Messy Bogs, Orderly Frames
The objective of this project was to enhance the visitor use and understanding of the reserve without compromising the nature conservation value of the various habitats.
Originally the bed of a shallow loch, Red Moss of Balerno is a lowland raised mire on the outskirts of Edinburgh, a city of over 450,000 people. Its domed top includes several species of Sphagnum moss including some areas with the two classic raised mire peat builders S. papillosum and S. magellanicum. Red Moss is enjoyed by casual visitors as well as specialist naturalist groups, local friends groups, school parties and researchers.
370 m of disabled access boardwalk made wider with ‘passing places’ •Platform area near small pond constructed to create a pond dipping zone, offering the visitor non-invasive, easy and safe access to observe wildlife •Access path upgraded with hardcore to allow easier wheelchair user access •Threshold signs installed to encourage walkers using a road passing nearby to visit the site •Interpretation panels installed providing information on the history of the bog, the biodiversity of the habitat and the importance of management and conservation •New dams installed within view of the boardwalk to allow visitors to see restoration at first hand •The site was also promoted on the Scottish Wildlife Trust website, in the local press and in local newsletters
Access - providing access to a unique habitat to a wide range of users of all ages and abilities who would, or could, not otherwise experience such a place •Community - improvement in community life including increased engagement of Friends of groups and local Scottish Wildlife Trust members •Education - creation of a new educational resource for local schools through the simple provision of a dipping platform and some interpretation (with more information on the web) •Protection – through focusing visitors onto the boardwalk the project has successfully protected the mire surface, sensitive plants and breeding birds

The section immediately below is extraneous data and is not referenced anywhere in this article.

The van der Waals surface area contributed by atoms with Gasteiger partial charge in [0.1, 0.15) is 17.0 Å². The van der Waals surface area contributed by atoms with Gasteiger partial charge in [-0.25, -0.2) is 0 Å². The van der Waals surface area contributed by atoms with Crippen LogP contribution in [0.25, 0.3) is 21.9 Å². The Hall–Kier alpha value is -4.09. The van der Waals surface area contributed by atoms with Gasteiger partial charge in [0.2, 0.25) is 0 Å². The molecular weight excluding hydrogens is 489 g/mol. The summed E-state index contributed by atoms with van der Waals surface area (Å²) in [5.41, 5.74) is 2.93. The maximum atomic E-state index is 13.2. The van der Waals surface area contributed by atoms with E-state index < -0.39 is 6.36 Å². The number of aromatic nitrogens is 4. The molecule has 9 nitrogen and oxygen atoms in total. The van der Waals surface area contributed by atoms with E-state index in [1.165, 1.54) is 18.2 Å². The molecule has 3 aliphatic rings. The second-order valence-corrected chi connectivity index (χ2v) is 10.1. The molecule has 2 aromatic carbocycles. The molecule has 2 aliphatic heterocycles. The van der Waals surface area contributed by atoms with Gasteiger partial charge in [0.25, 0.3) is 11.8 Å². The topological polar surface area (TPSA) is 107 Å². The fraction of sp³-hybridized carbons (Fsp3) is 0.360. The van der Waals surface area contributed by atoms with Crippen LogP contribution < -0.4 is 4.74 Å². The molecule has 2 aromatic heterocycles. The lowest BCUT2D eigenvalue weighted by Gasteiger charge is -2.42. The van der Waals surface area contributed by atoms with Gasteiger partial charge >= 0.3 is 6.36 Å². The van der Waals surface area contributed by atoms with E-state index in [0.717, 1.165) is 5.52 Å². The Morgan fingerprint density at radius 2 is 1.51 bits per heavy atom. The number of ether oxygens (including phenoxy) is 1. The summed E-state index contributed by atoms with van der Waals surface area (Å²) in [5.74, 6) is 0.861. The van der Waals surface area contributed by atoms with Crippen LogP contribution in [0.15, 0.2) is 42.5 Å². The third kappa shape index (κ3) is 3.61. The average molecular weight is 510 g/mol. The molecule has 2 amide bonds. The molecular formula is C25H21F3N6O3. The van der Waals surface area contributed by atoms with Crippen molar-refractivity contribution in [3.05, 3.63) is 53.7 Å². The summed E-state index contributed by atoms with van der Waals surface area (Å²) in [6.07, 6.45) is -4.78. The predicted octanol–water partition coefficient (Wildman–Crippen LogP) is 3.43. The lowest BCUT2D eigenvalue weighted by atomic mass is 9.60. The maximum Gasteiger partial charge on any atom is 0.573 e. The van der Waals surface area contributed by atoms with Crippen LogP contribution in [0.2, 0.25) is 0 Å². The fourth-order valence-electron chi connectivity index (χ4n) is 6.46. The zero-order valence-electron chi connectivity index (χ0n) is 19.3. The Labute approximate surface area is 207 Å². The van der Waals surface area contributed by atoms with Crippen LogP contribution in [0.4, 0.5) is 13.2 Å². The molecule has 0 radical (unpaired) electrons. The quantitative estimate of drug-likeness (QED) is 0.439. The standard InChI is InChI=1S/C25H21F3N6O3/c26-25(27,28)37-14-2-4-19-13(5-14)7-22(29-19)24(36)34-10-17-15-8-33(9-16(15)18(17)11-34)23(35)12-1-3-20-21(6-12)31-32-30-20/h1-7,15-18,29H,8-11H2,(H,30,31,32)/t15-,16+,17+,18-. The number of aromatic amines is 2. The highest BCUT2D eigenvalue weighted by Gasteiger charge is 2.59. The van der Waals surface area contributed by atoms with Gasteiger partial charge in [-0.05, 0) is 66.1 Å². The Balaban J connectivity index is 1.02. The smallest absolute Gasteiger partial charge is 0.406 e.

The most important lesson is that ‘framing’ a raised bog such as Red Moss using interpretation panels, threshold signs and accessible boardwalk provides ‘cues to care’ to the public (Nassauer, 1995) . For some sites where tree felling might be required for restoration, such cues might be an essential prerequisite before major works take place. The framing of the site takes people on a learning journey, particularly local people who visit the area regularly and now fully understand the importance of the site and how it is being restored. No baseline figures for numbers of visitors were available so quantitative data on changes in visitor numbers is not available. The Scottish Wildlife Trust has recognised that this was a shortcoming and would recommend such visitor data is collected when carrying out access projects of this kind, perhaps combined with a Social Return on Investment exercise. Casual observations and interviews with local people all suggest that the access improvements have led to a significant increase in numbers from an estimated 5,000 a year to 7,500 a year. Finally the site has become something of a ‘media star’ regularly used for radio and TV interviews on wetland / peatland issues due to its proximity to Scotland’s capital city.
Project Name: Messy Bogs, Orderly Frames
Organisation / Lead partner: Scottish Wildlife Trust
Approximate area covered: 23 ha
Peat Habitats: Lowland raised bog